Are you unintentionally embarrassing your child?
Any sports parent who uses humiliation or embarrassment to try to motivate an athlete is barking up the wrong tree.
In an article by Dr. Chris Stankovich, founder of Advanced Human Performance Systems, an athletic counseling and human performance enhancement center, he states that humiliating your child is not the way to sports success.
Although it’s understandable that some parents become emotionally charged watching their kid make mistakes on the field, humiliating them is not only a sign of poor parenting, but it’s also not effective in helping kids improve their sports skills, either.
He warns parents against verbally intimidating or scaring their kids, as well as other parental actions:
Words are not the only way to destroy a kid’s confidence and self-esteem. Actions and body language count, too. Passive-aggressive behaviors are indirect expressions of anger and disgust through subtle insults, stubbornness or deliberate failure to cooperate. An example of this type of behavior might be purposely not buying your child a piece of necessary sports equipment, with the intended meaning being that the kid isn’t good enough to deserve having the equipment.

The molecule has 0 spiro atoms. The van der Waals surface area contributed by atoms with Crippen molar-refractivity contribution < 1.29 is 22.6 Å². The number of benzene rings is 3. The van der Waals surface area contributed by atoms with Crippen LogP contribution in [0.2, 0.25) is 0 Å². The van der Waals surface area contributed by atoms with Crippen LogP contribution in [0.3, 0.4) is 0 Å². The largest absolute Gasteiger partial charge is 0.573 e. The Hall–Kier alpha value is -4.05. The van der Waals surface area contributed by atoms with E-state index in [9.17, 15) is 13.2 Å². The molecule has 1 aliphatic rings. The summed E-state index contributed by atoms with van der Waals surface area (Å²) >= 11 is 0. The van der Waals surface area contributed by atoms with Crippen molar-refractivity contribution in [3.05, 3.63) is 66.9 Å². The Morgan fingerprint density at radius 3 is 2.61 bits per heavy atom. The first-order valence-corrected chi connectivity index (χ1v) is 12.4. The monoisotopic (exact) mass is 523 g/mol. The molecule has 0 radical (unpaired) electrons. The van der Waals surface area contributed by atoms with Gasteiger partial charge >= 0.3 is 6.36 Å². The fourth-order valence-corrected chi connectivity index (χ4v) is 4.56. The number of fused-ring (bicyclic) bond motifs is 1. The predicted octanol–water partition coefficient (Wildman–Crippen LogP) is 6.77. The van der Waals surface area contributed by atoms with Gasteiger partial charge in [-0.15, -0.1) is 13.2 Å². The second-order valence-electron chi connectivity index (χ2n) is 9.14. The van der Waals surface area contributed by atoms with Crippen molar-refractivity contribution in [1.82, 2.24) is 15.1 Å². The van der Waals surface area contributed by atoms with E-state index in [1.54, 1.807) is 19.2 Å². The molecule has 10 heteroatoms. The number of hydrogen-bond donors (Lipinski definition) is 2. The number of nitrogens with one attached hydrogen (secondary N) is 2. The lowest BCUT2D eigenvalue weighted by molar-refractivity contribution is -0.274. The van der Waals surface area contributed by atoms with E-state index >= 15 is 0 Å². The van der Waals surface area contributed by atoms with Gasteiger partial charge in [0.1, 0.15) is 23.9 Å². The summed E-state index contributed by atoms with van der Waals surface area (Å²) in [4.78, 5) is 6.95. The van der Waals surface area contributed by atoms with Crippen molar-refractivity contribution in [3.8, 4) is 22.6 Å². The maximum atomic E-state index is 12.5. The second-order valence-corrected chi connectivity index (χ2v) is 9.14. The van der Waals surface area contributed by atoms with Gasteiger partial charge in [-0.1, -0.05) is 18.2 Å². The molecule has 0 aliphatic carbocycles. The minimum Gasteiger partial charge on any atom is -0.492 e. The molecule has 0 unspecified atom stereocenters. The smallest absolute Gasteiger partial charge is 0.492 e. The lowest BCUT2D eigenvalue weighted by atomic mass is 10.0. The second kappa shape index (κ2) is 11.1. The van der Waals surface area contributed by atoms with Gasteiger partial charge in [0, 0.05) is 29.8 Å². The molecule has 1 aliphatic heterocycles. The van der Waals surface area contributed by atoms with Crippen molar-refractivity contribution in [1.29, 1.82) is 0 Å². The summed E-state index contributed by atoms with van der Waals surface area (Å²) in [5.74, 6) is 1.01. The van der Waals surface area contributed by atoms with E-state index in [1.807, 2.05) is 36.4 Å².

Stankovich warns that body language also sends messages. If parents angrily or nervously pace the sidelines or throw up their hands, kids who look to their parents for approval will see that behavior and believe me, it’s not going to motivate them to play better.
Here’s a few other ways you might be embarrassing your athlete:
- Hanging around the dugout or behind the bench so you can coach your kid during the game.
- Chewing your kid out from the sidelines during the game.
- Instructing your child with negative “Don’t” statements. Don’t strike out! Don’t drop the ball! Why even put the negative thought of failing in their head?
- Showing up at your kids’ game after you’ve been drinking. Seriously, I have seen parents do this. They usually end up embarrassing themselves and their kids.
- Yelling at the coach during the game or threatening to confront them after the game.
- Not showing up when you signed up to help out.
If you are not sure if your words or behavior are embarrassing your child, try this test: imagine if someone trying to motivate you in your job said the same things to you that you say to your child. Would that motivational tactic work? Imagine if your boss threw her hands up in the air in disgust or paced around your desk as you worked.
That sort of behavior would NOT motivate you to perform to the best of your potential. And it doesn’t work on your child either.
Stay positive, encouraging, and back off. That’s the first step to helping your child play their best.